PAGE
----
“Our study investigates factors that might lead to favoring some features of
referents over others in iconic representations. We investigate this by having
hearing, sign-naïve adult participants invent gestured names for easily
recognizable objects. The items participants were asked to create signs for
differed along a number of dimensions that we hypothesize might influence the
nature of the iconic representation, as shown in Figure 1. For instance, some of
the items were man-made while others were part of the natural world, as it has
been claimed that man-made objects are represented with handling (grasping)
handshapes (Padden et al., 2013). We also investigated the effect of movement
and size, for both man-made and natural categories. We anticipated that these categories would have impact on the choice of representational features; for example, the size and shape of natural objects would be encoded in the gestures, and the man-made objects would be represented by the prototypical interaction of humans with those objects.”

If you want to know what we found, go see Oksana present the poster! (Or just email either of us for a copy. Oksana: tox.cs84@gmail.com, or Carla.HudsonKam@ubc.ca)


“The impact of conditioning variables on the acquisition of variation in adult and child learners” just out in Language

I’m happy to be able to say that “The impact of conditioning variables on the acquisition of variation in adult and child learners” in now out in the recent issue of Language. (Note, it’s not open access.)

Abstract: “Natural human languages often contain variation (sociolinguistic or Labovian variation) that is passed from one generation of speakers to the next, but studies of acquisition have largely ignored this, instead focusing on aspects of language that are more deterministic. Theories of acquisition, however, must be able to account for both. This article examines variation from the perspective of the statistical learning framework and explores features of variation that contribute to learnability. In particular, it explores whether conditioning variables (i.e. where the pattern of variation is slightly different in different contexts) lead to better learning of variation as compared to when there are no conditioning variables, despite the former being conceptually more difficult. Data from two experiments show that adult learners are fairly good at learning patterns of both conditioned and unconditioned variation, the latter result replicating earlier studies. Five-to-seven-year old children, in contrast, had different learning outcomes for conditioned versus unconditioned variation, with fewer children regularizing or imposing deterministic patterns on the conditioned variation. However, the children who did not impose deterministic patterns did not  necessarily acquire the variation patterns the adults did.”


New (old) paper by Morrison & Hudson Kam (2009): Phonological form influences memory for form-meaning mappings in adult second-language learners.

In a previous post I committed to doing blog posts on failed conditions. One reason behind this was to be part of the solution to the hidden data problem that exists in psychology, and by extension, cognitive science. But not all hidden data are failures to find a relationship, some hidden data come from studies that have never been written up, and may never be due to time constraints. (That is a whole other problem and one I’m not going to tackle here.) In an effort to get some of those data out too, I’ve decided to post papers that for one reason or another are unlikely to ever be published.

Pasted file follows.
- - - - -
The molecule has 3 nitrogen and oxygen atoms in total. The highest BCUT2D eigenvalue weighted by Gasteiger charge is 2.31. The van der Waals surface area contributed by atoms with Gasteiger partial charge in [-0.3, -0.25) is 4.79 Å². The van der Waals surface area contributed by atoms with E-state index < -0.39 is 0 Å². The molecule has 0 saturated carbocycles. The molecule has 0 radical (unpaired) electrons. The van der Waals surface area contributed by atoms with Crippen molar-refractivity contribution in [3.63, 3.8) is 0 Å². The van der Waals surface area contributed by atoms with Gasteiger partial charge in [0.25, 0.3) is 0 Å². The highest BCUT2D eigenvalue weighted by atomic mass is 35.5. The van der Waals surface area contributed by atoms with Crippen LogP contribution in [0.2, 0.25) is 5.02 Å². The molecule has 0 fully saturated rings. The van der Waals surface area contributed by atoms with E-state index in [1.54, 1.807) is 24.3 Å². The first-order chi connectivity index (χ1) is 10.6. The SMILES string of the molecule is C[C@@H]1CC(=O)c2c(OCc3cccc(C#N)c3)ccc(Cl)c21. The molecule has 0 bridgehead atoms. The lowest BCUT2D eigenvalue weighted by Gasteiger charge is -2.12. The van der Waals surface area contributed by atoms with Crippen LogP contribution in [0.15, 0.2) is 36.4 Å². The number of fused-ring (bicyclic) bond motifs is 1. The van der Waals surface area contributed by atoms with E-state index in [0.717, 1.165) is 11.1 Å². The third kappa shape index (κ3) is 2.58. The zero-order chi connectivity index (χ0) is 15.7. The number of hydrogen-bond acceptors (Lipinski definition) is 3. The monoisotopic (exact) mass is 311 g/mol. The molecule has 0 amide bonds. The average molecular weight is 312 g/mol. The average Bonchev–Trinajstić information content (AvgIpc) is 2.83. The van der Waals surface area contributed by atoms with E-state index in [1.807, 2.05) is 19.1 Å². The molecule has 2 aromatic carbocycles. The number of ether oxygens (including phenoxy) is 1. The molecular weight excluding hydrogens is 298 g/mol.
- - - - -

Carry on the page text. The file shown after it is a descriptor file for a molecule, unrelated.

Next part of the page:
This is the first such post. It’s a paper that resulted in part from an undergraduate honors thesis by Jessica Morrison at UC Berkeley. The paper was written up in late 2008 early 2009. It was submitted somewhere (I can’t remember where). It was rejected, but we got comments that could have been useful for reworking the paper a bit before sending it off somewhere else. Jessica left academia, and despite plans to send the paper elsewhere, it was not my highest priority. So the paper languished and now the citations are out of date. I have faced the fact that I will always have other things on my plate that are higher priority than this paper. But I think it’s a neat little project, and someone out there might find it interesting or useful. So here it is. I haven’t done anything to the manuscript other than add a statement about copyright, and put the tables and figures into the text. So it’s not the prettiest document, but it is now available, which is something it wasn’t when it was just sitting on my hard drive. And hey, it’s also open access! Just click on the highlighted names after the title to get a copy of the paper.

Title: Phonological form influences memory for form-meaning mappings in adult second-language learners. Morrison & Hudson Kam (2009)

Abstract: This study asks whether phonological form affects adult second language learners’ ability to learn the meanings of novel words. Specifically, we ask whether hard-to-pronounce words, defined as having phones/phone combinations not present in the learner’s native language, are more difficult to learn meanings for, and further, if learnability differences are due to interference from production problems or more general representational difficulties. We exposed participants to easy- and hard-to pronounce novel word-novel object pairings and tested their memory for the pairings. Participants who had either repeated words aloud, performed subvocal repetition, or heard another learner’s attempts to repeat the words during exposure performed worse on hard-to-pronounce words when tested immediately after exposure. When tested the following day, all participants, regardless of exposure condition, showed the effect. In a follow-up experiment, participants who engaged in an articulatory suppression task during learning did not have more difficulty with hard-to-pronounce words, suggesting that differences cannot simply be due to interference. Rather, we suggest that more difficult phonological forms lead to weaker representations which are then more difficult to link up with meanings in memory.